ICBC basic insurance rates could increase 30% by 2019, according to a new independent review of the fairness and affordability of the rates.
The report, conducted by Ernst & Young, was requested by former BC Minister responsible for ICBC Todd Stone back in December 2016.
Titled Affordable and effective auto insurance – A new road forward for British Columbia, the report was finally delivered to ICBC management on July 10.
The ICBC board then submitted it to the new BC NDP government and, at the request of new Attorney General David Eby, it was released on Monday.
According to the report, the true cost of dealing with British Columbia’s auto claims – and the number of claims – is increasing.
However, says the report, government intervention protected BC drivers from the currently
required 15% to 20% price increases.
Nevertheless, the report concludes, the average driver in BC may need to pay almost $2,000 in annual total premiums for auto insurance by 2019.
That’s assuming “current trends persist, the objective is to have ICBC’s rates cover its costs, and significant reform is not undertaken.”
The report says ICBC’s insurance system has “significant structural problems” and the work to solve these “needs to start now.”
Responding to the report in a release, Eby said the new BC NDP government will consider the recommendations made by Ernst & Young.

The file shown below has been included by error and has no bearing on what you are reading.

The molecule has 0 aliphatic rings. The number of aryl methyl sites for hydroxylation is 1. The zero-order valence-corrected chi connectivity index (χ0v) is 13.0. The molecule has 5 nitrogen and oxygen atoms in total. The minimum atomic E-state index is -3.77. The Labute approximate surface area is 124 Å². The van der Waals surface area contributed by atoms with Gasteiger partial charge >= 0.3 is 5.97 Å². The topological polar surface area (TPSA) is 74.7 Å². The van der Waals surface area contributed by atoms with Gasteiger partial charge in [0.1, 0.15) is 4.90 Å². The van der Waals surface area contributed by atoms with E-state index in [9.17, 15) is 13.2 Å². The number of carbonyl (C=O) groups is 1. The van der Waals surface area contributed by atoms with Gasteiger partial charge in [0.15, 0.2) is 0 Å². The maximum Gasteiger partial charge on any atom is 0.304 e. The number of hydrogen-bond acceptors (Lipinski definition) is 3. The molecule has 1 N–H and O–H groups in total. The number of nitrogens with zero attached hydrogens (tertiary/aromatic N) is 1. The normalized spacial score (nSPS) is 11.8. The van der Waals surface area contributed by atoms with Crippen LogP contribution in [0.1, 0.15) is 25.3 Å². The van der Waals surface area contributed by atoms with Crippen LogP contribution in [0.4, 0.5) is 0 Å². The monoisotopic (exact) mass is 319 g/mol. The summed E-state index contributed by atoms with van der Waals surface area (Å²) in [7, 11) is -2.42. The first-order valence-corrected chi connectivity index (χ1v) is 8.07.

“This report makes it clear that ICBC has been in crisis for years, something which the former Liberal government largely ignored,” said Eby.
“Rather than addressing the serious issues facing the corporation, the BC Liberals used insurance fees as a rapidly growing hidden tax. Drivers have been paying the price.”
The new BC NDP government is committed to working with the public, ICBC’s board, its executive and stakeholders to make rates affordable for people, said Eby.
“However, I want to assure British Columbians that we are not considering photo radar or moving to a no-fault system for auto insurance,” said Eby.
“There are some obvious solutions that we will look at… such as ensuring good drivers are rewarded while bad drivers pay more.
“We will focus on finding answers that put the corporation back on stable financial footing.”
According to the report, approximately 20,000 extra crashes per year have been happening in BC since 2013, an increase of 23% from 2013 to 2016.
As well, says the report, ICBC’s vehicle repair costs have increased by more than 30% in the past two years, to a total of $1.5 billion in 2016.
The report says this is partly driven by the increase in high-value vehicles, costing more than $150,000, (and thus high-cost repairs) in BC – 70% in the last four years.
Other factors contributing to the rising cost of dealing with claims include increases in the average cost of settlements for injuries and the number of claims being filed.
The report also states that the number of claims being filed is increasing faster than the number of accidents.